Scientists can do some amazing things with genes, from saving papayas from extinction, to making apples last longer before turning brown, to creating variants of crops that reduce pesticide use. Some of these things may sound too good to be true and I understand if you're skeptical. How does this work? Is it safe? How do we know it's safe? What are the side effects? If you're asking these questions, you're like many Americans who question the idea of genetically modified organisms.
Genetic modification has come a long way since ancient farmers first tinkered with the genes of the teosinte plant to develop the corn we have today. Yes, you read that correctly: genetic modification has been around since many centuries before we even knew genes existed. Although there are many techniques, they all achieve the same purpose. A genetically modified (GM) organism is an organism that has had its genetic code—elements of its DNA—changed or modified in some way so that it displays a desirable characteristic.
When you think of genetic modification, it may conjure images of laboratories where scientists are injecting plants and animals with various random chemicals. But while genes can be modified by using chemical and biological agents, both in nature and in the lab, modern genetic modification procedures are hardly random. The most advanced methods, such as CRISPR, are extremely precise and based on decades of research.
Still, that might sound scary: scientists are messing with the nature of an organism. After all, our genes are what make us us, right? Can we be sure of the effects when we mix genes from two different species? (We can.) If you eat something with modified genes does it have an effect on our own genes? (It doesn't.)
These types of concerns are natural, but understanding the facts behind GMOs (genetically modified organisms) requires a certain level of science knowledge that, unfortunately, many Americans lack. In fact, recent studies place America at around the middle of the pack when it comes to an understanding of science—just 24th out of 71 countries. And this lack of knowledge is likely to influence the decisions people make about what to eat.
In fact, knowledge is the best predictor of one's attitudes about GM foods. Some research has even shown that those who think they know the most about GM foods actually know less and have the most negative beliefs. This means that people who dislike GM foods do so because they don't know what GM foods are and how they are created.
It's not really their fault, as the underlying science involves complex questions. How do we know what a certain set of genes does? How would we even go about changing those genes? What are the safeguards and testing procedures involved?
In a recent study, my colleagues and I found that we can change people's attitudes about GM foods by teaching them the basic science behind it. But we took a different approach than you might expect. First, we avoided any claims that GM foods were safe or unsafe, good or bad. Instead, we focused simply on providing the basic scientific information about them in an accessible way, and gave people the opportunity to reflect on their beliefs and questions. We asked them to come to their own decisions about the issue and, at the end of the study, people were more positive toward GM foods overall.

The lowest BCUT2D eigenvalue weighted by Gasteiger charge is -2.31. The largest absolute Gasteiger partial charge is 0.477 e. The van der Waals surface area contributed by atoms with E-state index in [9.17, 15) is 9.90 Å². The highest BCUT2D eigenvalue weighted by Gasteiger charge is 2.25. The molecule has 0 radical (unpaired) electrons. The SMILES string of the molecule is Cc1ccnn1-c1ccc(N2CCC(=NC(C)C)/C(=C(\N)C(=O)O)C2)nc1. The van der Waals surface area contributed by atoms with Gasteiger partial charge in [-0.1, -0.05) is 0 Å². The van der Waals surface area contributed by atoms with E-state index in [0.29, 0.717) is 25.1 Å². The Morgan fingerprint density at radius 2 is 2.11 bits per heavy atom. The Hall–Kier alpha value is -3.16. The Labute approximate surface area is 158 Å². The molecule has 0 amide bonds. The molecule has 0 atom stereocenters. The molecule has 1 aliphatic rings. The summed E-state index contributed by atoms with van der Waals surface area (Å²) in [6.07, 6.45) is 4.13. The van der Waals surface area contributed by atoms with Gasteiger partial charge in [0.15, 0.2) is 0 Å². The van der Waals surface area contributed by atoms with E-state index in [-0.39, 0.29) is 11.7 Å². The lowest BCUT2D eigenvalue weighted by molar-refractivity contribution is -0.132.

(An important caveat is that skepticism about GM foods may be unique in its link to a lack of knowledge about the science. As far as we know, the same can't be said about climate change, or evolution, or vaccine skepticism—those topics can depend more on one's political and religious beliefs, and explaining the science behind them often doesn't work.)
Genetic modification is being applied to many types of organisms—mostly crop plants. The goal in developing these crops is often to change some characteristic so that they're easier to grow, hardier, or able to thrive in places where they normally wouldn't. For example, some GM crops require less pesticide than unmodified corps, or are more resistant to diseases. Some GMOs, such as "golden rice," modify plants so that they have greater nutritional value.
Imagine the benefits for countries around the world. With growing populations, we will need more food. With a changing climate, we will need to make sure that food can still grow. Yet many Americans—about 63 percent according to a Pew Research Center poll—are willing to toss the potential benefits simply because they don't know the science behind it.
So, where do we go from here? Perhaps this should raise the awareness among scientists to communicate the science behind GMOs—instead of trying to convince people that GMOs are not bad for them, teach them about the basic science. Science is amazing, awe-inspiring, challenging and exciting. We scientists need to focus more on teaching people what we know.
More importantly, though, scientific advancements are necessary for our survival. Advances such as creating better crops, developing new vaccines, understanding why our climate is changing and coming up with ways to combat it rely on cutting-edge science. By simply giving people more information in an accessible way, we are giving them the tools to make better decisions—the decisions that will ultimately decide our future.
More to Explore:
U.S. Students' Academic Achievement Still Lags That of Their Peers in Many Other Countries. Drew DeSilver. Pew Research Center, February 15, 2017.
Extreme Opponents of Genetically Modified Foods Know the Least but Think They Know the Most. P. M. Fernbach, N. Light, S. E. Scott, Y. Inbar and P. Rozin in Nature Human Behaviour, Vol. 3, pages 251–256; January 14, 2019.
Modifying Attitudes about Modified Foods: Increased Knowledge Leads to More Positive Attitudes. J. McPhetres, B. T. Rutjens, N. Weinstein and J. A. Brisson in Journal of Environmental Psychology, Vol. 64, pages 21–29; August 2019